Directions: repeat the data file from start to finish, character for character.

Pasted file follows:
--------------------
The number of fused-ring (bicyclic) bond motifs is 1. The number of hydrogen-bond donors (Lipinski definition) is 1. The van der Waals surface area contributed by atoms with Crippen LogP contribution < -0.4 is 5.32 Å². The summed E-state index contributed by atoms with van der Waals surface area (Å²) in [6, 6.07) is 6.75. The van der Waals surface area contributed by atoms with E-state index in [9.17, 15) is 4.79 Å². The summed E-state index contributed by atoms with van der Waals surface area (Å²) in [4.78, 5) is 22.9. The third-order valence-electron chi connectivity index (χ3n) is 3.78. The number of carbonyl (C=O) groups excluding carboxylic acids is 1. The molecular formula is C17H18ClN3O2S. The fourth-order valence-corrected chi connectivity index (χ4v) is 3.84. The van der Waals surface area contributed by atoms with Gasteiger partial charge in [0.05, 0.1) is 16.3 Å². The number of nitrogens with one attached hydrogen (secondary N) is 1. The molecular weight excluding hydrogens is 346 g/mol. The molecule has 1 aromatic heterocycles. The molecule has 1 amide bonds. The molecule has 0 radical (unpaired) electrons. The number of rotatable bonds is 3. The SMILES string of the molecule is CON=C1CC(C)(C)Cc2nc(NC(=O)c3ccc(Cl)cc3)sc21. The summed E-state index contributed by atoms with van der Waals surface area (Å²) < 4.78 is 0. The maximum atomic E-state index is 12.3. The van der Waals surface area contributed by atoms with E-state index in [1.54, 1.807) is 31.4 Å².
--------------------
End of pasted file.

The number of fused-ring (bicyclic) bond motifs is 1. The number of hydrogen-bond donors (Lipinski definition) is 1. The van der Waals surface area contributed by atoms with Crippen LogP contribution < -0.4 is 5.32 Å². The summed E-state index contributed by atoms with van der Waals surface area (Å²) in [6, 6.07) is 6.75. The van der Waals surface area contributed by atoms with E-state index in [9.17, 15) is 4.79 Å². The summed E-state index contributed by atoms with van der Waals surface area (Å²) in [4.78, 5) is 22.9. The third-order valence-electron chi connectivity index (χ3n) is 3.78. The number of carbonyl (C=O) groups excluding carboxylic acids is 1. The molecular formula is C17H18ClN3O2S. The fourth-order valence-corrected chi connectivity index (χ4v) is 3.84. The van der Waals surface area contributed by atoms with Gasteiger partial charge in [0.05, 0.1) is 16.3 Å². The number of nitrogens with one attached hydrogen (secondary N) is 1. The molecular weight excluding hydrogens is 346 g/mol. The molecule has 1 aromatic heterocycles. The molecule has 1 amide bonds. The molecule has 0 radical (unpaired) electrons. The number of rotatable bonds is 3. The SMILES string of the molecule is CON=C1CC(C)(C)Cc2nc(NC(=O)c3ccc(Cl)cc3)sc21. The summed E-state index contributed by atoms with van der Waals surface area (Å²) < 4.78 is 0. The maximum atomic E-state index is 12.3. The van der Waals surface area contributed by atoms with E-state index in [1.54, 1.807) is 31.4 Å².